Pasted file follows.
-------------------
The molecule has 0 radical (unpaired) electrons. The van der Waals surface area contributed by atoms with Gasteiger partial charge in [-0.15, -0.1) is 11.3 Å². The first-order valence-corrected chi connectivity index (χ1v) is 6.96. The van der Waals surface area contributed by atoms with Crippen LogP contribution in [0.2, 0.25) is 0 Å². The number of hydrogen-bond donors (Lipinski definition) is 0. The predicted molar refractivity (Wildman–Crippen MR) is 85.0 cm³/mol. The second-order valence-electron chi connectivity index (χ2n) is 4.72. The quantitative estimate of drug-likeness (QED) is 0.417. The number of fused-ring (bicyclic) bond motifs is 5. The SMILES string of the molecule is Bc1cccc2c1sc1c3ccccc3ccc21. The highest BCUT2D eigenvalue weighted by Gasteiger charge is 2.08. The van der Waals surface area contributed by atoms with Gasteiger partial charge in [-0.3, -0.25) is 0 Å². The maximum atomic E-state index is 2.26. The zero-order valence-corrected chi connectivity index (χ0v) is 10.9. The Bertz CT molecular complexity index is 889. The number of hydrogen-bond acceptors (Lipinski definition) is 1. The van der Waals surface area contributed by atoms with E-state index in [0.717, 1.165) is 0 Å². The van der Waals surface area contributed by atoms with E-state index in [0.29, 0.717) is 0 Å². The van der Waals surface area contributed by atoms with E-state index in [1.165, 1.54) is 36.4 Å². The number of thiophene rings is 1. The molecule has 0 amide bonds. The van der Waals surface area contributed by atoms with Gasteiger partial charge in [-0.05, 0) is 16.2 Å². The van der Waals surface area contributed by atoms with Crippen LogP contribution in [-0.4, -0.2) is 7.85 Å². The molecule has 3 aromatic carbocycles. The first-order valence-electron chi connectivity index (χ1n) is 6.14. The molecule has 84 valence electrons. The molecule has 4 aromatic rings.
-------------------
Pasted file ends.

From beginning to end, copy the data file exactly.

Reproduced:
The molecule has 0 radical (unpaired) electrons. The van der Waals surface area contributed by atoms with Gasteiger partial charge in [-0.15, -0.1) is 11.3 Å². The first-order valence-corrected chi connectivity index (χ1v) is 6.96. The van der Waals surface area contributed by atoms with Crippen LogP contribution in [0.2, 0.25) is 0 Å². The number of hydrogen-bond donors (Lipinski definition) is 0. The predicted molar refractivity (Wildman–Crippen MR) is 85.0 cm³/mol. The second-order valence-electron chi connectivity index (χ2n) is 4.72. The quantitative estimate of drug-likeness (QED) is 0.417. The number of fused-ring (bicyclic) bond motifs is 5. The SMILES string of the molecule is Bc1cccc2c1sc1c3ccccc3ccc21. The highest BCUT2D eigenvalue weighted by Gasteiger charge is 2.08. The van der Waals surface area contributed by atoms with Gasteiger partial charge in [-0.3, -0.25) is 0 Å². The maximum atomic E-state index is 2.26. The zero-order valence-corrected chi connectivity index (χ0v) is 10.9. The Bertz CT molecular complexity index is 889. The number of hydrogen-bond acceptors (Lipinski definition) is 1. The van der Waals surface area contributed by atoms with E-state index in [0.717, 1.165) is 0 Å². The van der Waals surface area contributed by atoms with E-state index in [0.29, 0.717) is 0 Å². The van der Waals surface area contributed by atoms with E-state index in [1.165, 1.54) is 36.4 Å². The number of thiophene rings is 1. The molecule has 0 amide bonds. The van der Waals surface area contributed by atoms with Gasteiger partial charge in [-0.05, 0) is 16.2 Å². The van der Waals surface area contributed by atoms with Crippen LogP contribution in [-0.4, -0.2) is 7.85 Å². The molecule has 3 aromatic carbocycles. The first-order valence-electron chi connectivity index (χ1n) is 6.14. The molecule has 84 valence electrons. The molecule has 4 aromatic rings.